IBM volunteer in Chile mentors student, appreciates new perspectives


After returning from his Corporate
Service Corps assignment in South
Africa, Arturo Otto—pictured here a
new friend from the Orlando Orphanage
in Soweto—started his fifth mentor
relationship, advising a 16 year old
student in Santiago, Chile.
“That part of the city is known as a dangerous zone because of violence, drugs and poverty,” says Arturo Otto, a procurement professional for IBM in Santiago, Chile, referring to an area in south Santiago where the 16 year old student he’s mentoring attends school.

In May, 2013 Arturo started his fifth mentor relationship—some of which had been through the MentorPlace tool, a volunteer program that virtually connects adult professionals with students in online relationships focused on academics. Arturo’s newest mentor arrangement would be an in-person experience.

“There are two main reasons why I’ve been excited to participate in this program,” he explains. “One is to share my experience with younger generations which don't have the chance to learn about formal work and professional environments, like what we have at IBM. Second is for me to learn about the situation and reality of others—a reality that is different from mine.”

For example, Arturo describes the reality of his mentee includes personally knowing gang members and contending with violence on a daily basis—a reality familiar to Arturo mostly from television. “Also, girls become mothers much too young, at the age of thirteen or fourteen; this is not typical in my environment, but in my mentee’s daily life it is very usual,” Arturo says.

Learning about another way of life—mentor and mentee

The six month mentoring program—from May through October—is coordinated by United Way of Chile for Colegio Cardenal Caro schools. Arturo was joined by other volunteers from IBM and companies such as Proctor and Gamble, 3M and Xerox to form a group of almost 75 mentors.

Each company volunteer was matched with a student and asked to form a one-to-one relationship designed to give personalized guidance to the student about vocational training, academic performance and work opportunities—while also conveying that adults do care about the issues and concerns of young people.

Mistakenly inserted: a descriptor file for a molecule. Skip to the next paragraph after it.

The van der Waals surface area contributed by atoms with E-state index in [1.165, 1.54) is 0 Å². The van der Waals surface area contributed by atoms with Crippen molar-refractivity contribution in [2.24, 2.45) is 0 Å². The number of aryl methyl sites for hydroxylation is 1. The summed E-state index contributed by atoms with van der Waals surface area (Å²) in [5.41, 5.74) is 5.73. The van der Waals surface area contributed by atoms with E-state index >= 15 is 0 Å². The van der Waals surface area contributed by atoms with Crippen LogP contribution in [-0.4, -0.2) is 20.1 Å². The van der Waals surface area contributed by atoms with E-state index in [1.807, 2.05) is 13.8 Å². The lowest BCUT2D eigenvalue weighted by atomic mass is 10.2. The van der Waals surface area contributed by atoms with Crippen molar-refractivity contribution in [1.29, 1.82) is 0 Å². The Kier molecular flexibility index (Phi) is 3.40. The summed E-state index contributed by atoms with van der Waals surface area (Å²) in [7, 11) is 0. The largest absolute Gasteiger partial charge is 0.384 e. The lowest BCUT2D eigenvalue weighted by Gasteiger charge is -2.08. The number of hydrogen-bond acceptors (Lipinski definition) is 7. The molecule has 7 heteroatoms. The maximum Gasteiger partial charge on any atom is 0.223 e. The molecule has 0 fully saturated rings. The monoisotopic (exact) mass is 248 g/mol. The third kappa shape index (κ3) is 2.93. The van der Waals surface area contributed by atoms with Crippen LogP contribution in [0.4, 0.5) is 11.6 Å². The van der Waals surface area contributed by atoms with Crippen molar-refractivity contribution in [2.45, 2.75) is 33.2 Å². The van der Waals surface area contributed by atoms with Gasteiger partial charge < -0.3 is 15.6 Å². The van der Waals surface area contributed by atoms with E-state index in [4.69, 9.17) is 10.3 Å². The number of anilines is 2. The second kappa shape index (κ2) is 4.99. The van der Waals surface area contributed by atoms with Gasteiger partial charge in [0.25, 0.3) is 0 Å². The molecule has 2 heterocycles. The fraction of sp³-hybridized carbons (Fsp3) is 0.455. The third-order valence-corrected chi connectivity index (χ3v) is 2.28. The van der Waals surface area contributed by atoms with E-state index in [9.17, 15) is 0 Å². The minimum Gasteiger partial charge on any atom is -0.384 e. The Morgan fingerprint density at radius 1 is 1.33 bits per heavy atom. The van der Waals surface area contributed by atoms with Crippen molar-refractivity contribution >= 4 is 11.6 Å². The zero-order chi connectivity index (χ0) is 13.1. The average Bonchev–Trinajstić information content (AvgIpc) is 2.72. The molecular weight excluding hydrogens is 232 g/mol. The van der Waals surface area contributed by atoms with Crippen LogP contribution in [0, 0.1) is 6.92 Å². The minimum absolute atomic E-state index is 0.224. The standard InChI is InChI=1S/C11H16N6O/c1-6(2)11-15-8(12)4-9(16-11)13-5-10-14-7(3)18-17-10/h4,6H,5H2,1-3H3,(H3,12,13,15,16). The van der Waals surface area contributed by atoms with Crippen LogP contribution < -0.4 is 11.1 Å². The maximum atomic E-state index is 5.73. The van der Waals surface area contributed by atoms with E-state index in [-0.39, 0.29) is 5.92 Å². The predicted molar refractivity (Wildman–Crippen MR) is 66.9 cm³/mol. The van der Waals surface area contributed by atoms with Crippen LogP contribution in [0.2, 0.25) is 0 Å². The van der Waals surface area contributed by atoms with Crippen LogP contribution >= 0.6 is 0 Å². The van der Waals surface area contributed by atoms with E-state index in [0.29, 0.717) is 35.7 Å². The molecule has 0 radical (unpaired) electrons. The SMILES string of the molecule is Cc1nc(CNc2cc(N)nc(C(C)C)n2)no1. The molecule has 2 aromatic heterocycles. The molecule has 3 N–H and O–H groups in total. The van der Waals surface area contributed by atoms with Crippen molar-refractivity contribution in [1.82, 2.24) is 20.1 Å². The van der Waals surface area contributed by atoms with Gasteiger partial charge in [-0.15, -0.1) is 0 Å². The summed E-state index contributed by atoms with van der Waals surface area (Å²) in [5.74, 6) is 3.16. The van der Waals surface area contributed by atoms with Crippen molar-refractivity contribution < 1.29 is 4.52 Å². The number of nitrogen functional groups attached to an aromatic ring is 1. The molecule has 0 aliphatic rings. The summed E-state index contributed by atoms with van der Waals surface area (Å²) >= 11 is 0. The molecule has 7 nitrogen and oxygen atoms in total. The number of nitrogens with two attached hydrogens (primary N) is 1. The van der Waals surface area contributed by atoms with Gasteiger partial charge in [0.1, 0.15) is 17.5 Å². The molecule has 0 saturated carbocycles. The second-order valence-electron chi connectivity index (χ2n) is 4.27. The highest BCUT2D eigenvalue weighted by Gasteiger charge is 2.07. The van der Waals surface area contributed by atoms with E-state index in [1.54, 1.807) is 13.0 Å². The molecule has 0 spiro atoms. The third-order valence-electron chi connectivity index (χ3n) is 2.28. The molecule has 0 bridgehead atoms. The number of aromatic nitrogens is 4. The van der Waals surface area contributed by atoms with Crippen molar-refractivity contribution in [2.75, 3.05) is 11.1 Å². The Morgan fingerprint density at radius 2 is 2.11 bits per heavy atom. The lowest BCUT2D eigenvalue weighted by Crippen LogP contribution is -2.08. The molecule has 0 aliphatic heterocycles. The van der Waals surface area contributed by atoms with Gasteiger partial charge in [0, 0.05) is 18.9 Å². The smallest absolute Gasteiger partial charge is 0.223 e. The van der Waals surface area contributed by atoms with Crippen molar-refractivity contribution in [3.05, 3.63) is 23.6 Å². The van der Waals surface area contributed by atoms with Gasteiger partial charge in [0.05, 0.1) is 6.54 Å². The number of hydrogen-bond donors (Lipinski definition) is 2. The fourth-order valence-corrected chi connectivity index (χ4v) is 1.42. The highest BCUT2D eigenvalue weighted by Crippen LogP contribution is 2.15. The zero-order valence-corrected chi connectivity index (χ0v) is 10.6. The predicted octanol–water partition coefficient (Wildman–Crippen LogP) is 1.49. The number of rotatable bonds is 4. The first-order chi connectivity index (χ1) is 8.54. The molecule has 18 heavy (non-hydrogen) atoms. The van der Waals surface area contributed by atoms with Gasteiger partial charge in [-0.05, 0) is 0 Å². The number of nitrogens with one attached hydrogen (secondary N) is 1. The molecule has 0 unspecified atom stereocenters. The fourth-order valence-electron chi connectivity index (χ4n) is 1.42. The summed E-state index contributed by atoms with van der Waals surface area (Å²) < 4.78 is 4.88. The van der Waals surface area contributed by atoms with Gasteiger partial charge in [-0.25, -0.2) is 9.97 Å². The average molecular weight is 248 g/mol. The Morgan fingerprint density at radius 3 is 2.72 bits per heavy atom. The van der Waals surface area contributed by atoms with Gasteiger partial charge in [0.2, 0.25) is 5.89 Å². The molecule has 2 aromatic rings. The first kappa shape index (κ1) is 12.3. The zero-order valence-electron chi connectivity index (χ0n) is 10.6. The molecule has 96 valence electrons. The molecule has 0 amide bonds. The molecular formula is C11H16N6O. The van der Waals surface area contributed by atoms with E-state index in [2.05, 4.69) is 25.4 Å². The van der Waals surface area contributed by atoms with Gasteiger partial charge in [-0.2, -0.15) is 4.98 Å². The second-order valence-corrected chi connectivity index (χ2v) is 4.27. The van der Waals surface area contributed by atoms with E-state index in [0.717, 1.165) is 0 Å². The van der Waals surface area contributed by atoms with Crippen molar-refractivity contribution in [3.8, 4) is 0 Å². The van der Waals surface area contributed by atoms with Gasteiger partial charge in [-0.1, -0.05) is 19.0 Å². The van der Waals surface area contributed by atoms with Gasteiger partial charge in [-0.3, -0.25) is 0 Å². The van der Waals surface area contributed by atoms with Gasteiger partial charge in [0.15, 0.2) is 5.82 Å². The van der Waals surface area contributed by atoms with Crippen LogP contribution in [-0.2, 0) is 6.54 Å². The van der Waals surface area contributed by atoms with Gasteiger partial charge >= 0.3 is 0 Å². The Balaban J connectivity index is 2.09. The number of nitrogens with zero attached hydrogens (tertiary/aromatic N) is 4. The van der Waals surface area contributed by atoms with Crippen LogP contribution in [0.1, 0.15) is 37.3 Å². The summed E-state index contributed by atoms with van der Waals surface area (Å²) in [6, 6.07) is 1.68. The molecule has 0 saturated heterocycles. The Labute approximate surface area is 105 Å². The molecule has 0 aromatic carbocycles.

“Students and their parents have a lot of hope in the mentoring program,” Arturo believes. “The parents are doing their best to give their children the opportunity to study, but they are not sure if the environment where they live and interact supports professional development—you know, the kids might believe that selling drugs is a better way to make money than succeeding in school. So they expect mentoring might help their son or daughter learn about another way of life.”

The topics Arturo covered with his mentee specifically related to the student’s future as a worker or professional—including asking how the young man saw himself in two, five and ten years, and who he admires and why. Arturo says that with this exercise and others, he was able to learn about the values and objectives important to his student.

Arturo then tailored the information he shared about the professional work environment, how to interact in situations, and what options are available for education, including applying for loans to finance studies and requirements for the “beca” (tuition-free scholarships for high performing students).

“My hope for my mentee is that he can continue studying, get a good job and improve his life and help his family do the same.”

Putting the client first—in all walks of life

Earlier in 2013, Arturo had an opportunity to experience yet another way of life, this time in South Africa as part of IBM’s Corporate Service Corps. “I like to participate in social programs and IBM is helping me do that,” Arturo says. “I believe that if I have the chance, I must take it.”

He equates the IBM practice of putting the client first as an important lesson in learning how to best communicate with people of different backgrounds—whether it’s counseling a young student from a poorer section of his city, or designing solutions for women-owned businesses in Johannesburg, South Africa.

“With the student, I have to modify my speech in order to be more understandable and be less technical when I express my ideas to him,” Arturo says. “In the same way, I know it’s necessary to find common ground and references when working with our colleagues and clients around the world—it’s wonderfully exciting to me.”

“I know that my regular life is not representative of full Chilean society—no one gets to choose where they are born—I’m lucky to have the opportunities I have had. Because of this, I need to learn more about what is happening all around me—with those less fortunate than me in my own city and also around the world.”

Arturo adds, “My role as a mentor is to motivate a young person to continue their studies to get better chances to work and improve their life—I love that, and it also motivates me.”

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